Politics and persuasion in a crime family
Special to The Seattle Times
"Triad Election," with Louis Koo, Lam Ka Tung, Simon Yam. Directed by Johnnie To,from a screenplay by Yau Nai Hoi and Yip Tin Shing. 95 minutes.
Not rated; for mature audiences. In Cantonese with English subtitles. Varsity.
Looking for a tip on how to win over and influence people? Try killing one of your rival's foot soldiers and feeding his remains to attack dogs while his colleagues watch. That nauseating scene plays out in Johnnie To's mildly interesting "Triad Election" — a sequel to "Election," a 2005 film about shifts of power in Wo Sing, a Hong Kong organized crime family.
The new film concerns another significant change in the outfit as the current chairman's two-year reign is coming to an end. An upcoming election sparks bloodshed between Jimmy (Louis Koo) and Kun (Lam Ka Tung), two godsons of the boss (Simon Yam). The latter is also taking desperate steps to remain in charge. While the resulting three-way competition gets pretty ugly, the film is really about Jimmy, a police informant trying to get out of Wo Sing and build a legitimate business empire.
Authorities tell Jimmy he'll have the government's full cooperation meeting his long-range goals, but they want him to lead Wo Sing into peaceful co-existence with officials. Koo, strikingly reminiscent of Alain Delon ("Le Samourai"), makes a handsome and laconic anti-hero whose capacity for violence is particularly horrifying because one wants to like Jimmy, an educated fellow with a pretty, loving wife waiting to build a home with him.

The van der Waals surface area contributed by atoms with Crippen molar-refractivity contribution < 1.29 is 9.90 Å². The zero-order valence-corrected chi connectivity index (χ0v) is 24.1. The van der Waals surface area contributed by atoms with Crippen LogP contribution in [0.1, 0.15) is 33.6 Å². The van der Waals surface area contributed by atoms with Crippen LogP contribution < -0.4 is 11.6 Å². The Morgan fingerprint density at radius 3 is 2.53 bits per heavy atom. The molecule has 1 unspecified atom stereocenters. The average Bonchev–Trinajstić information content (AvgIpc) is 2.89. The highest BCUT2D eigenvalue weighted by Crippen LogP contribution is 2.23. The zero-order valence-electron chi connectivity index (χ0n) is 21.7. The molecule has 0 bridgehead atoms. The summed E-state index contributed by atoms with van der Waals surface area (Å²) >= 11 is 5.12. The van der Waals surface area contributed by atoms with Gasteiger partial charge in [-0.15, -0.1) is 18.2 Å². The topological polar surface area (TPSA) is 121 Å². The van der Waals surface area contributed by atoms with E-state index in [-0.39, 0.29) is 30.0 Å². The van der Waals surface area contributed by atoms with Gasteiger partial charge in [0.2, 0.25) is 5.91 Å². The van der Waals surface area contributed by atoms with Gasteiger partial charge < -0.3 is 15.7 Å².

Like the late John Frankenheimer, director To ("PTU") marries his drama with action and superb composition to achieve compelling results at times. But the script by Yau Nai Hoi and Yip Tin Shing is often mired in talky exchanges that feel like television, and much of the brutality is obligatory. Still, the arc of Jimmy's story and sundry ironies involving other characters make "Triad Election" intriguing.
Tom Keogh: firstname.lastname@example.org
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